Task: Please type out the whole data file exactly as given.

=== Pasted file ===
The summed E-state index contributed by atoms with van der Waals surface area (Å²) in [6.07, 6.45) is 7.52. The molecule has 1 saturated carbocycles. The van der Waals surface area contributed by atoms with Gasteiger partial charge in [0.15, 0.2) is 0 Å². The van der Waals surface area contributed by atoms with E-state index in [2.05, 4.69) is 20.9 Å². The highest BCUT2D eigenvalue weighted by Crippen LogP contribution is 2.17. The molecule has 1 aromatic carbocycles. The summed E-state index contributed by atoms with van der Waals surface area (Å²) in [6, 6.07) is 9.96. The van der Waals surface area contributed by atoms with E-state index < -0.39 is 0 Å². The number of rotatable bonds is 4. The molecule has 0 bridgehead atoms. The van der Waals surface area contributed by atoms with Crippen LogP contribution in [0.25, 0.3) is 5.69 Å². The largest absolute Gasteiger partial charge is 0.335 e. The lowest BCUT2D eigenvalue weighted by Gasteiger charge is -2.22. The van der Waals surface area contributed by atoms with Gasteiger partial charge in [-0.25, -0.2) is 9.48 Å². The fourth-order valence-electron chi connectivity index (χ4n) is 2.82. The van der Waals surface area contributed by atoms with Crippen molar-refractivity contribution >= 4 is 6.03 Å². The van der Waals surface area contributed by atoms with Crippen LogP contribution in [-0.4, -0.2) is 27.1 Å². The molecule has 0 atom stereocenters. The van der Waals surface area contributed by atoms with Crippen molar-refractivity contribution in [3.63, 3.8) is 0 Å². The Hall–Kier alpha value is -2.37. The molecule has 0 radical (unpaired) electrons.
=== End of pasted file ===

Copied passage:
The summed E-state index contributed by atoms with van der Waals surface area (Å²) in [6.07, 6.45) is 7.52. The molecule has 1 saturated carbocycles. The van der Waals surface area contributed by atoms with Gasteiger partial charge in [0.15, 0.2) is 0 Å². The van der Waals surface area contributed by atoms with E-state index in [2.05, 4.69) is 20.9 Å². The highest BCUT2D eigenvalue weighted by Crippen LogP contribution is 2.17. The molecule has 1 aromatic carbocycles. The summed E-state index contributed by atoms with van der Waals surface area (Å²) in [6, 6.07) is 9.96. The van der Waals surface area contributed by atoms with E-state index < -0.39 is 0 Å². The number of rotatable bonds is 4. The molecule has 0 bridgehead atoms. The van der Waals surface area contributed by atoms with Crippen LogP contribution in [0.25, 0.3) is 5.69 Å². The largest absolute Gasteiger partial charge is 0.335 e. The lowest BCUT2D eigenvalue weighted by Gasteiger charge is -2.22. The van der Waals surface area contributed by atoms with Gasteiger partial charge in [-0.25, -0.2) is 9.48 Å². The fourth-order valence-electron chi connectivity index (χ4n) is 2.82. The van der Waals surface area contributed by atoms with Crippen molar-refractivity contribution >= 4 is 6.03 Å². The van der Waals surface area contributed by atoms with Crippen LogP contribution in [-0.4, -0.2) is 27.1 Å². The molecule has 0 atom stereocenters. The van der Waals surface area contributed by atoms with Crippen molar-refractivity contribution in [3.63, 3.8) is 0 Å². The Hall–Kier alpha value is -2.37. The molecule has 0 radical (unpaired) electrons.